Again...I just want to apologize to Renay for not posting this sooner. But at least I let you know what you were to be reading!! :)
For my Round 2 as a Judge for the Nerds Heart YA Tournament of Books, I was giving the tasking of choosing the best book between 2 really DIFFERENT books. Although the choice wasn't as difficult as I thought it would be (because one book totally stood out), they were really different types of books. One is a "coming of age" type of book; the other a Fantasy tale.
First: The reviews:
The Latent Powers of Dylan Fontaine by April Lurie (224 pgs., Delacorte Books for Young Readers, 2008).
I can tell you from experience that a jail cell is not a place you'd like to visit. Now, I'm no Papillon, and the police station serving the Sixty-eighth Precinct in Brooklyn, New York, is no Devil's Island, but it sucks just the same.
For Dylan Fontaine, the summer of his fifteenth year is not going so well. His mother left the family to move in with her former art professor. His father, a doctor, spends more time at the hospital than at home in an effort to avoid the hole his wife left in the family. Dylan's older brother smokes way too much pot and spends all his time with his band. His best friend Angie is dating a real jerk. Oh yeah....he's also secretly in love with her. Getting arrested for stealing underwear AND holding his brother's pot is just the final kick in the teeth.
Then Angie decides she wants to make a short film about Dylan, as part of her summer film course at NYU. Entitled The Latent Powers of Dylan Fontaine, it gives Dylan a chance to do things he normally would never consider. Take chances instead of playing it safe. And grow in ways he never realized he could. Can Dylan survive the summer AND keep his family entact?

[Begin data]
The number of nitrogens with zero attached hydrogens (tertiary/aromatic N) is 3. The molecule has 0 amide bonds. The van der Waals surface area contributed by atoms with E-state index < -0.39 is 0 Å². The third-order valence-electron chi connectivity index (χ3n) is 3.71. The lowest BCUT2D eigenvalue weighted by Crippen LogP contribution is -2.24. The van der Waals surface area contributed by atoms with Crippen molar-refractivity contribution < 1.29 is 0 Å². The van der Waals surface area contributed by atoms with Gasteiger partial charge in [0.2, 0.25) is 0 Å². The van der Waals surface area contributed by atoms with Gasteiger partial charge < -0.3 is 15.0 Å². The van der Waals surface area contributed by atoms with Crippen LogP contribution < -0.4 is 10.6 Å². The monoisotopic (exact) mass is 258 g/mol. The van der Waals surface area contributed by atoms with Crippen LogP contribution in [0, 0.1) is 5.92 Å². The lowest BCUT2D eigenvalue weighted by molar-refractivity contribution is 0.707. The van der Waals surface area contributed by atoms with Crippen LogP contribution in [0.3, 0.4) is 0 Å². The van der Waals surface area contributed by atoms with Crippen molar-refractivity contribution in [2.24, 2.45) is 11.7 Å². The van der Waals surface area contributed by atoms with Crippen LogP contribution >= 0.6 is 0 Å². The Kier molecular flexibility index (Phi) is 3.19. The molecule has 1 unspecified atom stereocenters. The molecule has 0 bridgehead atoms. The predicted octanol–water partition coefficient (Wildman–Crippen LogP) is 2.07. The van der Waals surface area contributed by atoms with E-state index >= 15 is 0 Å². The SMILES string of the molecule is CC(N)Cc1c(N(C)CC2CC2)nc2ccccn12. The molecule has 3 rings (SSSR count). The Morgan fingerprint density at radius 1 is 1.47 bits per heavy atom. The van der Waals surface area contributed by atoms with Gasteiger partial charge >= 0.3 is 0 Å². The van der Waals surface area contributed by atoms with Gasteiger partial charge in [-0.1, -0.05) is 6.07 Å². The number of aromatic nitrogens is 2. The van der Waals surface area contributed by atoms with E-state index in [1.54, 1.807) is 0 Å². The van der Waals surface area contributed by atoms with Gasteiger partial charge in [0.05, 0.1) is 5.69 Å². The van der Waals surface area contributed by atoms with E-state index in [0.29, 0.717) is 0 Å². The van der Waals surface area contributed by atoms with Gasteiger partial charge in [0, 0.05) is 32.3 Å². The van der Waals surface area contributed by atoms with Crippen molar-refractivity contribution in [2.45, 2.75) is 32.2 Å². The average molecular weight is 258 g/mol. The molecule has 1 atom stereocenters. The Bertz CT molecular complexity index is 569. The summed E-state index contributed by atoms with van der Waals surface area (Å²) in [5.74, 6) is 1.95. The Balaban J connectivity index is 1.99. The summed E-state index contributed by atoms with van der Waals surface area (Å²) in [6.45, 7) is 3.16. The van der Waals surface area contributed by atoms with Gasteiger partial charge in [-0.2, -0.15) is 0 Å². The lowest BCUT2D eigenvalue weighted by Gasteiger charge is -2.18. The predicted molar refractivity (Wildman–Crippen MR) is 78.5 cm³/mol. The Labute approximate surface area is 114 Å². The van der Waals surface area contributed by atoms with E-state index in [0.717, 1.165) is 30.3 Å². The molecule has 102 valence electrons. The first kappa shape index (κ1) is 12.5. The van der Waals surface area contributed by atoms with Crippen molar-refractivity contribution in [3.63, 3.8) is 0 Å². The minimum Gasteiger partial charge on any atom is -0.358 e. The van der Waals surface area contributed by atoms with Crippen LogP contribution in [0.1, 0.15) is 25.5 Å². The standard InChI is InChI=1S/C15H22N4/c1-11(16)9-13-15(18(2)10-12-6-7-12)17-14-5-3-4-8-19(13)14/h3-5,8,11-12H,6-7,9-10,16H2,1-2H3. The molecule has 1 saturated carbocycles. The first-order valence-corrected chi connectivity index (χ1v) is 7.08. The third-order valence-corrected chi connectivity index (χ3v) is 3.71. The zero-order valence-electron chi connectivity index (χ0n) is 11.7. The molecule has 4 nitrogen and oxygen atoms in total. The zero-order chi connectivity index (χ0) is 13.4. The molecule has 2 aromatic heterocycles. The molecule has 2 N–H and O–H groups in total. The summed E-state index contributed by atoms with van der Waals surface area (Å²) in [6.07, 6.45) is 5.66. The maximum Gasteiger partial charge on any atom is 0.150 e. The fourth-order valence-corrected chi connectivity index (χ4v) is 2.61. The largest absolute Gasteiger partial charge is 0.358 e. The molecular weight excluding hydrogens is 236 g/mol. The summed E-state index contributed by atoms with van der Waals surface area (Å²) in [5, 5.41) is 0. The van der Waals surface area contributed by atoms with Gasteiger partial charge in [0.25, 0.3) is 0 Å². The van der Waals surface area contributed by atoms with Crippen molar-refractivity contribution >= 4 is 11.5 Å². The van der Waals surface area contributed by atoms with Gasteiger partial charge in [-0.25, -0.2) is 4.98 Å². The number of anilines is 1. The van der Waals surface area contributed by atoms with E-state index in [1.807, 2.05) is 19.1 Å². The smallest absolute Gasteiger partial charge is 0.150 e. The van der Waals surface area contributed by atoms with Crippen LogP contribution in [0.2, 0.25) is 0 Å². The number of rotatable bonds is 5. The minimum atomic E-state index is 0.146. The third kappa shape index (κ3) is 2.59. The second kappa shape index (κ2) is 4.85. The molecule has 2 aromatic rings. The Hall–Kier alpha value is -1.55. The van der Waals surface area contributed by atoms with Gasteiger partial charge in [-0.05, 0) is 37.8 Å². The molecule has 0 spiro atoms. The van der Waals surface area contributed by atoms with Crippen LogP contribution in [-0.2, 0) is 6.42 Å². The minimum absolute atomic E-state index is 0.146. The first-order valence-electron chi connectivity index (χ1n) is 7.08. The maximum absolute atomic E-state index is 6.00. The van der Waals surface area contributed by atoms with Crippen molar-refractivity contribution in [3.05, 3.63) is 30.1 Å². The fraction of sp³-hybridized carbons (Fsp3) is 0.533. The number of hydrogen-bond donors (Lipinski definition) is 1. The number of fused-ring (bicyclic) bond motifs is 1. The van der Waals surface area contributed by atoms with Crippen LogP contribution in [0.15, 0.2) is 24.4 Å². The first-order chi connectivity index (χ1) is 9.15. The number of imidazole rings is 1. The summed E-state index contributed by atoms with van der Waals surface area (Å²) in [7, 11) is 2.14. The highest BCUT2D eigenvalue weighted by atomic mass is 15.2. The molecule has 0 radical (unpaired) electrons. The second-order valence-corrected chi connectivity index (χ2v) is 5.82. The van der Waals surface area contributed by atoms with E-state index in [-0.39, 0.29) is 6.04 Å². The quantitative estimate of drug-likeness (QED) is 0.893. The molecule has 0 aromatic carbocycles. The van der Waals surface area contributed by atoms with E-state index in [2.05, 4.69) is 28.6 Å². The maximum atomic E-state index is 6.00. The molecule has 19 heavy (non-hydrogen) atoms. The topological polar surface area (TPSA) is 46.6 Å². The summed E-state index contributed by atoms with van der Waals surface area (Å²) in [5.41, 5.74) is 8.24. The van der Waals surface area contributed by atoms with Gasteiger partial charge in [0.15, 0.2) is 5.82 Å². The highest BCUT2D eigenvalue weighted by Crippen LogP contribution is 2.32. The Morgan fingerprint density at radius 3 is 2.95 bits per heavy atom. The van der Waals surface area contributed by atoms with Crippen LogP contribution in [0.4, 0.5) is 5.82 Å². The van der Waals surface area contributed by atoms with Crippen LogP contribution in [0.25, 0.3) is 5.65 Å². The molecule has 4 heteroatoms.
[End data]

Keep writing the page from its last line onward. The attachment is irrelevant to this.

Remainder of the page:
What's not to love about Dylan Fontaine? He's funny, smart, sensitive and wise beyond his years. He's a loyal brother and friend. He's a basketball player that could be star; a classical guartist that could be fantastic; an artist that is gifted, but always plays it safe. And he really wants to make things right with his family. This is a wonderful coming-of-age type of book, and I loved it! April Lurie has created a fantastic story for the teen set and adults alike. (I don't think it would be a great book for the younger set, mostly because of slight sexual content and the drug use). Dylan is a fantastic character, with lots of layers. He's a boy trying to become a man in a really trying time. He does the best he can with the cards he has been dealt, and it's admirable the way he tries to keep his family together.
Randy, Dylan's older brother, is also a great character. On the outside, he's this tough guy, playing in a band and trying hard to get past his mother abandoning the family. But deep down, he's just a boy that's insecure and lost without her.
A quick read, The Latent Powers of Dylan Fontaine, is definitely a page-turner. Lurie makes you care what happens to the people on the pages. And that is the sign of a great writer. 4.5/5
Book Number two:
The City in the Lake by Rachel Neumeier (304 pgs, Knopf Books, 2008).